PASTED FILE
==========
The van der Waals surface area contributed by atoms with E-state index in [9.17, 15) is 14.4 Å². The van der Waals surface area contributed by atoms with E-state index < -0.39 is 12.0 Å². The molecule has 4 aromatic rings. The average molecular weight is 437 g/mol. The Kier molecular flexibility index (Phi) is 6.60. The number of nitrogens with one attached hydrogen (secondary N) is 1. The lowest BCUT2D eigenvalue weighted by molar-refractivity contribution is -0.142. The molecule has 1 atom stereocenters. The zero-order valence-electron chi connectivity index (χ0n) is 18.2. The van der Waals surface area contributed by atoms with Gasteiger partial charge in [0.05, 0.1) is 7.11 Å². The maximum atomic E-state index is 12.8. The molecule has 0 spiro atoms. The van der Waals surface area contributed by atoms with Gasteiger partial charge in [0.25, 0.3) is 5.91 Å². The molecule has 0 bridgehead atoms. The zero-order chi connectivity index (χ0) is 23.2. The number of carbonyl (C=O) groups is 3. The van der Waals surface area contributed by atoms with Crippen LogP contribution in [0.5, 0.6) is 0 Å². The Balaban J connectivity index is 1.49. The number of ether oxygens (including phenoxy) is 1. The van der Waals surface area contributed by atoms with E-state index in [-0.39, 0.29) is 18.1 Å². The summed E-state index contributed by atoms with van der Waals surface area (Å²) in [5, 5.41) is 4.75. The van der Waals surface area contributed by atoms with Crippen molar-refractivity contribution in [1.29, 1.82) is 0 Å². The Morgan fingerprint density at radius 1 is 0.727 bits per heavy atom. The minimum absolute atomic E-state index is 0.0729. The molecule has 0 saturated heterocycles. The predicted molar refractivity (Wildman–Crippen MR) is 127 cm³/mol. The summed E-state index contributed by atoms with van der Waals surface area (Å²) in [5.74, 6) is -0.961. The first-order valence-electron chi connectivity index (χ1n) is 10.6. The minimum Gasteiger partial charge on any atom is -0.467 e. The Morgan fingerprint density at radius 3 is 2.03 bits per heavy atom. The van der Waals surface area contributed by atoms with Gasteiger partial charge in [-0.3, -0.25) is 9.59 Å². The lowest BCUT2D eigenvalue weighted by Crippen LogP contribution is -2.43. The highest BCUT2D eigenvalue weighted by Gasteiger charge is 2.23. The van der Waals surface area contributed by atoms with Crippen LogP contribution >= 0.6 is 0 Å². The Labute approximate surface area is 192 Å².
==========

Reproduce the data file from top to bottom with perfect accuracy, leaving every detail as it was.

The van der Waals surface area contributed by atoms with E-state index in [9.17, 15) is 14.4 Å². The van der Waals surface area contributed by atoms with E-state index < -0.39 is 12.0 Å². The molecule has 4 aromatic rings. The average molecular weight is 437 g/mol. The Kier molecular flexibility index (Phi) is 6.60. The number of nitrogens with one attached hydrogen (secondary N) is 1. The lowest BCUT2D eigenvalue weighted by molar-refractivity contribution is -0.142. The molecule has 1 atom stereocenters. The zero-order valence-electron chi connectivity index (χ0n) is 18.2. The van der Waals surface area contributed by atoms with Gasteiger partial charge in [0.05, 0.1) is 7.11 Å². The maximum atomic E-state index is 12.8. The molecule has 0 spiro atoms. The van der Waals surface area contributed by atoms with Gasteiger partial charge in [0.25, 0.3) is 5.91 Å². The molecule has 0 bridgehead atoms. The zero-order chi connectivity index (χ0) is 23.2. The number of carbonyl (C=O) groups is 3. The van der Waals surface area contributed by atoms with Crippen LogP contribution in [0.5, 0.6) is 0 Å². The Balaban J connectivity index is 1.49. The number of ether oxygens (including phenoxy) is 1. The van der Waals surface area contributed by atoms with E-state index in [-0.39, 0.29) is 18.1 Å². The summed E-state index contributed by atoms with van der Waals surface area (Å²) in [5, 5.41) is 4.75. The van der Waals surface area contributed by atoms with Crippen molar-refractivity contribution in [1.29, 1.82) is 0 Å². The Morgan fingerprint density at radius 1 is 0.727 bits per heavy atom. The minimum absolute atomic E-state index is 0.0729. The molecule has 0 saturated heterocycles. The predicted molar refractivity (Wildman–Crippen MR) is 127 cm³/mol. The summed E-state index contributed by atoms with van der Waals surface area (Å²) in [5.74, 6) is -0.961. The first-order valence-electron chi connectivity index (χ1n) is 10.6. The minimum Gasteiger partial charge on any atom is -0.467 e. The Morgan fingerprint density at radius 3 is 2.03 bits per heavy atom. The van der Waals surface area contributed by atoms with Gasteiger partial charge in [-0.3, -0.25) is 9.59 Å². The lowest BCUT2D eigenvalue weighted by Crippen LogP contribution is -2.43. The highest BCUT2D eigenvalue weighted by Gasteiger charge is 2.23. The van der Waals surface area contributed by atoms with Crippen LogP contribution >= 0.6 is 0 Å². The Labute approximate surface area is 192 Å².